In her auspicious Slow Burn Theatre debut, Amy Miller Brennan is far and away the best thing about this show, although in Act One she is saddled with a most unflattering outfit. She is beautiful and her singing voice is sensational; especially in a heart-wrenching duet “I Know Him So Well” with Anatoly’s estranged wife Svetlana (Carla Boronada, also in excellent voice).
Rick Pena is the costume designer, which brings us to another point. He has chosen a black leather and vinyl motif for both men and woman of the chorus, which casts the show in a completely different and darker light. If you are not into leather fetish fashion, you might consider it sinister.
There are only a few memorable songs in the score. Aside from the aforementioned “I Know Him So Well” there are “You and I,” “Someone Else’s Story” and the radio hit “One Night in Bangkok.”
The vocal harmonies are gorgeous and many Schvartzman’s band is again excellent. The raked, chess-themed set by Sean McClelland must be challenging for the performers. Additional visuals are provided by large video monitors.
I don’t know what happened to the 1990 national tour, but I can guarantee the budget must have been 100 times larger than Slow Burn’s. For that, this is another minor miracle for this fearless company.
Shows are 8 p.m. Friday and Saturday and 2 p.m. Sunday. The show goes on the road April 10-13 at the Aventura Center. Tickets are $40 adults, $35 seniors and $25 students. Call 866-811-4111 or go to

Friday, March 21, 2014

Jason Bateman Mouths "Bad Words"


Jason Bateman: No More Mr. Nice Guy

By Skip Sheffield

Jason Bateman stomps on his Mr. Nice Guy reputation with “Bad Words,” his directorial debut, and grinds it into the dirt.
With his hair shorn in an angry buzz cut, Bateman plays the thoroughly reprehensible Guy Trilbey, a 40-year-old sore loser. How sore? Because he did not win a spelling bee back in the eighth grade, thanks to a convenient loophole he has decided to sabotage the system and compete again as an adult against 12 and 13-year-olds.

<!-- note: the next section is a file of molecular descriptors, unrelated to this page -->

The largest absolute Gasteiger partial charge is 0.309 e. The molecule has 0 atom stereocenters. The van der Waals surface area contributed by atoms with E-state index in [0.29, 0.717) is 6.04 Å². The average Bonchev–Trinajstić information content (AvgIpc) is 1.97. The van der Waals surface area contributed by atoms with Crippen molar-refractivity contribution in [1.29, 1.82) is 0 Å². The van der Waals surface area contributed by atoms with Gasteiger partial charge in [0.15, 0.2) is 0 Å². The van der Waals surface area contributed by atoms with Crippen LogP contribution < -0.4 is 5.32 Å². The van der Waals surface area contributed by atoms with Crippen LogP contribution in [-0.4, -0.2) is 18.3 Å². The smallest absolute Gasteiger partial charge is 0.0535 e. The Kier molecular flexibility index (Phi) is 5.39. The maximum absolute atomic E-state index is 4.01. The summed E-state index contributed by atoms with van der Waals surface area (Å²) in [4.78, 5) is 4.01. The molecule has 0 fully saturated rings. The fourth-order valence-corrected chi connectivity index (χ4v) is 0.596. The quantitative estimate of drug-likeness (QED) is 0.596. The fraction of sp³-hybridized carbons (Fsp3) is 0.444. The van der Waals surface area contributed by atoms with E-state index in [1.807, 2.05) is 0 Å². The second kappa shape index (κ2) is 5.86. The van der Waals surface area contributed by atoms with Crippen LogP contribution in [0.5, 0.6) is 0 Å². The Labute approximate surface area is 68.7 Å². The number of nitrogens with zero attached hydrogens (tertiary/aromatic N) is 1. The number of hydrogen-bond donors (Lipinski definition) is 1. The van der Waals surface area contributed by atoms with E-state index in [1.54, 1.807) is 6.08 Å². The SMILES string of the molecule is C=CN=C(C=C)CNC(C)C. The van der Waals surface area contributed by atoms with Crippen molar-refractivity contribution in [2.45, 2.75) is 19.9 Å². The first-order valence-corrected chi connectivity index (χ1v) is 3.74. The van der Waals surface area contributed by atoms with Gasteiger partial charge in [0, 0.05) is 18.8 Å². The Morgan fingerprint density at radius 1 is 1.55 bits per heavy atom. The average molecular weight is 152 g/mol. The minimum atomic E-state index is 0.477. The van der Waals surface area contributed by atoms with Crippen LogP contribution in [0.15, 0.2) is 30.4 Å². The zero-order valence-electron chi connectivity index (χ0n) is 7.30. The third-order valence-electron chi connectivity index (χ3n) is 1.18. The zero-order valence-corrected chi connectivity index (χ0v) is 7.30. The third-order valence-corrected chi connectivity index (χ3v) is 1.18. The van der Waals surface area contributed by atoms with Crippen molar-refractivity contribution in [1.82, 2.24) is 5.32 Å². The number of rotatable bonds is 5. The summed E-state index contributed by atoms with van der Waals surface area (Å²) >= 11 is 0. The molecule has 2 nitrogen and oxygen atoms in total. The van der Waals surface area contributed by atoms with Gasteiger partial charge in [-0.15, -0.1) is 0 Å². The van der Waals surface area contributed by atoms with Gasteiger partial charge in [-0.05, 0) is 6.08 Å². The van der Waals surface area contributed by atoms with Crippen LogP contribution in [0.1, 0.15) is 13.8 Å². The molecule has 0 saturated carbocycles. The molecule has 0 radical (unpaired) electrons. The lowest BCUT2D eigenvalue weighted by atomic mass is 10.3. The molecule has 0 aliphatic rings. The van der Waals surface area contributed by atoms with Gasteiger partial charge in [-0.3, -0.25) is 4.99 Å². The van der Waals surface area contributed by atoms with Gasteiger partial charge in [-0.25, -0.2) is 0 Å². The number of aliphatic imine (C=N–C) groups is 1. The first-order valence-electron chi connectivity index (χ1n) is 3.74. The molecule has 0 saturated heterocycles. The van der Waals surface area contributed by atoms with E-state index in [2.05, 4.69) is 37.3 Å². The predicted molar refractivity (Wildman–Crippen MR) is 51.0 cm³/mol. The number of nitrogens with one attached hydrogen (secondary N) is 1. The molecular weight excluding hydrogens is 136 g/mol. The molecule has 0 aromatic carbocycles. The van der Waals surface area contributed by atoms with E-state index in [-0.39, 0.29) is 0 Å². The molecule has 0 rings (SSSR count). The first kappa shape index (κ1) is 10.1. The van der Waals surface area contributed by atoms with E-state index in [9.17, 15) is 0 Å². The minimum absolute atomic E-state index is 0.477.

“Bad Words” is rated R for the bad words that regularly issue from the lips of Guy Trilbey, who has contempt for just about everybody.
Bateman himself says that the script by Andrew Dodge does for spelling bees what “Bad Santa” did for Christmas.
The problem is it’s pretty much a one-joke idea except for Guy Trilbey’s inappropriate behavior toward everyone. Guy heaps his disdain on the journalist who is following him and likes him well enough that she is seduced by him.
Kathryn Hahn plays the journalist, Jenny Wigeon, who apparently feels bad sex is better than no sex at all.
Guy despises the Golden Quill National Spelling Bee director, Dr. Bernice Deagan, played by Allison Janney in condescending schoolmarm mode.
The biggest heap of contempt and blind hatred is dumped on the spelling bee’s founder Dr. Bowman, played by Philip Baker Hall. It would be a spoiler to reveal why Guy hates Dr. Bowman so strongly, so we’ll say no more.
The only person Guy seems to like, other than himself, is Chaitanya Chopra, a pint-sized, very bright 12-year-old boy of Indian parentage. Chaitanya is played by Rohan Chand, a very appealing young actor with huge brown eyes and a ready smile.
Yep, there is a moral to the story after all, and that what gives this otherwise vulgar movie “redeeming social value.” Yes it is quite funny, but there are as many groans as there are laughs. Jason Bateman is probably better off playing the good guy he seems to be.


Catherine Deneuve is "On My Way"


Timeless Beauty Catherine Deneuve is “On My Way”

By Skip Sheffield

In the constellation of beautiful movie stars, Catherine Deneuve has been one of the fairest of all for more than half a century.
At age 70 Deneuve is still quite beautiful. In her latest film, “On My Way,” she almost seems to be playing herself.